Quick summary

Your opponents are weak, and have tried to mess things up for you, 'cos they fear you will make a good contract. So overcall them if you can.
There are three options

  1. Double for Take-out (opening points, short in enemy's suit)
  2. Suit Overcall: 12 points at the 3 level (or 6 at the 2 level), & a 6-card suit (or v. good 5-card suit)
  3. 2NT Overcall: 16-19 points balanced-ish with a stop in enemy's suit.

Don't double for penalties if you are good in their suit! You'll confuse your partner & end up in trouble. Penalties can come later.

Stayman and Transfers: recommend you use after 2NT.

"Borrow a king" in the 4th passout seat (balancing).

Not so different from defending a weak 3 opening.

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Bridge Venue

Example Deal
West
S J 7 6 2
H A Q 9 2
D K Q 4
C 9 7
+North
East
S K 10 5 3
H 4
D A 7 3 2
C A 6 5 4
+South
Example Deal
Dealer: South
Vuln: All


Defence to a Weak Two opening
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Advanced Convention. Weak 2 defence

The thieving enemy is weak, so be aggressive !

Your opponents have preempted to disrupt you, making your life very difficult. But what do they have? And can we overcome it? Well, a Weak Two shows 6-10 points and a six-card suit. So, they are weak.

Your opponent is saying that he will not make many tricks if you play the hand. He is preempting you because he thinks that you are likely to be able to make a contract, and he wants to stop you, or make it hard for your to communicate with your partner. So you should be aggressive and try to bid if possible.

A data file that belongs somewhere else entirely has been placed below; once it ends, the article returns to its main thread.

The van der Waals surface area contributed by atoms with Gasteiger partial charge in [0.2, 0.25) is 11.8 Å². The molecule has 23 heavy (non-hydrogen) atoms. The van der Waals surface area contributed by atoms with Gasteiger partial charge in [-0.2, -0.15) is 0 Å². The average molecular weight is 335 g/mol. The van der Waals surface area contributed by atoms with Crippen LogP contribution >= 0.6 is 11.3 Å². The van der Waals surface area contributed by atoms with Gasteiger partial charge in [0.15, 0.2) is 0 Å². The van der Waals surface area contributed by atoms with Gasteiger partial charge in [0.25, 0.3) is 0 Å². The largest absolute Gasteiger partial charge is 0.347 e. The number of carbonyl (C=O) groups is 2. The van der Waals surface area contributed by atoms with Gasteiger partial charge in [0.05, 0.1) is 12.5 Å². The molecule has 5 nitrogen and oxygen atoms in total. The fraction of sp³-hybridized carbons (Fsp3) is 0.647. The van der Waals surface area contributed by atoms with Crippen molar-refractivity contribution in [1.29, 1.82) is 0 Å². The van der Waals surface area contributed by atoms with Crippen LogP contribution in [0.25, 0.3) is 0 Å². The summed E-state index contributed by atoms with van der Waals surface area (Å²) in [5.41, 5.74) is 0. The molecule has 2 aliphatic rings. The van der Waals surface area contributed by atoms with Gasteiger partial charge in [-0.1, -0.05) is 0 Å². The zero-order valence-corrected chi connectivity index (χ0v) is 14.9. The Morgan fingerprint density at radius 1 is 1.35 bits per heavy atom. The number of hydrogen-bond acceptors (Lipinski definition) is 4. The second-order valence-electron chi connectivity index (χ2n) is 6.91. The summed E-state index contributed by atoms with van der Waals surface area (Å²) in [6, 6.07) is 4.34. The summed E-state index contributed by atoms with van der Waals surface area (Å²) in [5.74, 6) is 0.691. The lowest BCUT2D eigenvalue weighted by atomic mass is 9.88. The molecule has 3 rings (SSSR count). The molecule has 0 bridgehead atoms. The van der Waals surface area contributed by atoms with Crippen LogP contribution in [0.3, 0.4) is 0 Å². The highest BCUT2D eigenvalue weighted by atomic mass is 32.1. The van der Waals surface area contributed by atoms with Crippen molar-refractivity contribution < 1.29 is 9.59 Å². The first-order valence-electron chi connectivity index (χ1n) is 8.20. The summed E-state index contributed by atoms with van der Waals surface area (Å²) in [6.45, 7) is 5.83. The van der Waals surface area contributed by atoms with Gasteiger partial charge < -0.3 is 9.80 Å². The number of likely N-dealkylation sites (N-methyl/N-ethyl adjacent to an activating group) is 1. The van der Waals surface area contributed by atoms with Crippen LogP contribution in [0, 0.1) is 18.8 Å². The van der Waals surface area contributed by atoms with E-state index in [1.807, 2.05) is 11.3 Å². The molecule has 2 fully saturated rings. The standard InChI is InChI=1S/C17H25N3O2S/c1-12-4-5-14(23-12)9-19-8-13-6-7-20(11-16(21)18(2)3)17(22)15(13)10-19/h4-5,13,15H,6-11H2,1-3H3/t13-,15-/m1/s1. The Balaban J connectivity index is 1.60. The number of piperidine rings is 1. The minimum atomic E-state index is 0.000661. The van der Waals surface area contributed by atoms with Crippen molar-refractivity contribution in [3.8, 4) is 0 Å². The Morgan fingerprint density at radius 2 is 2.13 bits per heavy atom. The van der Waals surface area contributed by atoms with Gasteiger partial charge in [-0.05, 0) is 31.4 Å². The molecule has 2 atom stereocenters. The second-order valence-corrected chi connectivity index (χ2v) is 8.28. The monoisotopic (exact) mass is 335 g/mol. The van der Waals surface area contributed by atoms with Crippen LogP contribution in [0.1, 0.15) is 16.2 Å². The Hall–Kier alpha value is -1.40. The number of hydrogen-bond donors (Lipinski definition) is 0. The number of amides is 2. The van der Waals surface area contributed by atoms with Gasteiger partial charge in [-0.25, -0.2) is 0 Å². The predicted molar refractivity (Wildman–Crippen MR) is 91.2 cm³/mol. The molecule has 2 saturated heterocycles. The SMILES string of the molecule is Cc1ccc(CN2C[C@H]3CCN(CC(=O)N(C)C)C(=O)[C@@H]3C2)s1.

Three Defence options

  1. Double for Take-out (opening points, short in enemy's suit - as few as 10 with a singleton)
  2. Suit Overcalls: 6+/12+ points, & a 6-card suit (or good 5-card suit)
  3. 2NT Overcall: 16-19 points balanced-ish with a stop in enemy's suit.

1. Take-out Doubles

A take-out double is a call which asks your partner to bid his best suit, so that he 'takes you out' of the opponent's suit. There are three basic requirements for a take-out double:

  1. Opening hand
  2. Shortage in the enemy's suit
  3. Support for each of the unbid suits

The ideal hand for a take-out double is a 4-4-4-1, with the singleton in the opponent's suit. Your partner must reply in his best suit, and so you are sure to find the best fit. So, given the fit, with 11 points and a 4-4-4-1 shape you can add 3 points for the singleton giving you 14 total points, enough to double for take-out.

With less than ideal shape, such as 5-4-3-1, you need to be more cautious, maybe adding just 2.

After an opening bid of 2heart with hand like this:

Hand 1
S A J 8 3  

Double for take-out, you've just got enough strength.

H 3
D J 6 5 2
C K Q 6 3

After an opening bid of 2spade with hand like this:

Hand 2
S 7  

Double for take-out. Your 12 HCP (more than 11 in hand 1) compensates for the less than perfect distribution.

H Q 10 5 4 2
D A K 5 3
C Q J 9

Note: Don't use Penalty Doubles immediately after a weak two opening
"Take-out doubles" are more useful, and your partner will assume that's what you mean ! Since your opponents are very long in one suit, it's most likely that you are short in that same suit. You'll be able to use this bid more often, every time you've got an opening hand with cover in the three other suits. On the other hand, it's rare that you are going to be long/strong in the same suit that the enemy is very long in, and if you are, you can save up your double for later. You can actually still get to a penalty double if you are patient. . ..

Also, it's difficult to know at the two level if you are going to be strong enough to double, and you might simply be doubling them into game.

If you have agreed to play take-out doubles, you must not double 2heart with a hand like this:

Hand 3
S 4  

Instead you must pass. If you double your partner will think you asking him to choose his best suit from anything other than hearts. and to ‘take you out'. Worst of all, he will most likely jump to 4spade.